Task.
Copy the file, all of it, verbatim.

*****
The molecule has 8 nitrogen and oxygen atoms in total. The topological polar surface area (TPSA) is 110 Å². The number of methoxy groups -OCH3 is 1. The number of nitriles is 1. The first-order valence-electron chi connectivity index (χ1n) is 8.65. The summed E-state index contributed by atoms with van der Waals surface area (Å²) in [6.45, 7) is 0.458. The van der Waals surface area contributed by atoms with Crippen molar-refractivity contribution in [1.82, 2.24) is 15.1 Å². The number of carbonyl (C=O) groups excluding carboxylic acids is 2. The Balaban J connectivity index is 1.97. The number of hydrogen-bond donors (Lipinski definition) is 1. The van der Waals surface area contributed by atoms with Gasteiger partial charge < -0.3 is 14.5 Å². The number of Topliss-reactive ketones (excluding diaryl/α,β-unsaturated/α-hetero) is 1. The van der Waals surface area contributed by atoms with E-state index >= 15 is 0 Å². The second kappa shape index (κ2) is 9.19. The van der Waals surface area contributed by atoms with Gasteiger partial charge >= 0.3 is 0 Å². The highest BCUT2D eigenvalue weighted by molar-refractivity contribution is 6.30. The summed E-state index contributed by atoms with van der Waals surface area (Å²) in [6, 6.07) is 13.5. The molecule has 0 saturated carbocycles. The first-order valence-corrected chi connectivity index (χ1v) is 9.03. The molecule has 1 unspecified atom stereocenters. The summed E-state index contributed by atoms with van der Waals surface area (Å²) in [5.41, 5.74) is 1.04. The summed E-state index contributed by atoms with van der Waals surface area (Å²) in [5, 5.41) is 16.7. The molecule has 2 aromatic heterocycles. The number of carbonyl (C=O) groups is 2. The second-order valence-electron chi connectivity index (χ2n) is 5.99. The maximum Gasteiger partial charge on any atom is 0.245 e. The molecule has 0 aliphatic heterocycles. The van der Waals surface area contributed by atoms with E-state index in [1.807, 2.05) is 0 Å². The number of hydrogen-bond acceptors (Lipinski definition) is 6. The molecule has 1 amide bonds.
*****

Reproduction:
The molecule has 8 nitrogen and oxygen atoms in total. The topological polar surface area (TPSA) is 110 Å². The number of methoxy groups -OCH3 is 1. The number of nitriles is 1. The first-order valence-electron chi connectivity index (χ1n) is 8.65. The summed E-state index contributed by atoms with van der Waals surface area (Å²) in [6.45, 7) is 0.458. The van der Waals surface area contributed by atoms with Crippen molar-refractivity contribution in [1.82, 2.24) is 15.1 Å². The number of carbonyl (C=O) groups excluding carboxylic acids is 2. The Balaban J connectivity index is 1.97. The number of hydrogen-bond donors (Lipinski definition) is 1. The van der Waals surface area contributed by atoms with Gasteiger partial charge < -0.3 is 14.5 Å². The number of Topliss-reactive ketones (excluding diaryl/α,β-unsaturated/α-hetero) is 1. The van der Waals surface area contributed by atoms with E-state index >= 15 is 0 Å². The second kappa shape index (κ2) is 9.19. The van der Waals surface area contributed by atoms with Gasteiger partial charge >= 0.3 is 0 Å². The highest BCUT2D eigenvalue weighted by molar-refractivity contribution is 6.30. The summed E-state index contributed by atoms with van der Waals surface area (Å²) in [6, 6.07) is 13.5. The molecule has 0 saturated carbocycles. The first-order valence-corrected chi connectivity index (χ1v) is 9.03. The molecule has 1 unspecified atom stereocenters. The summed E-state index contributed by atoms with van der Waals surface area (Å²) in [5.41, 5.74) is 1.04. The summed E-state index contributed by atoms with van der Waals surface area (Å²) in [5, 5.41) is 16.7. The molecule has 2 aromatic heterocycles. The number of carbonyl (C=O) groups is 2. The second-order valence-electron chi connectivity index (χ2n) is 5.99. The maximum Gasteiger partial charge on any atom is 0.245 e. The molecule has 0 aliphatic heterocycles. The van der Waals surface area contributed by atoms with E-state index in [1.807, 2.05) is 0 Å². The number of hydrogen-bond acceptors (Lipinski definition) is 6. The molecule has 1 amide bonds.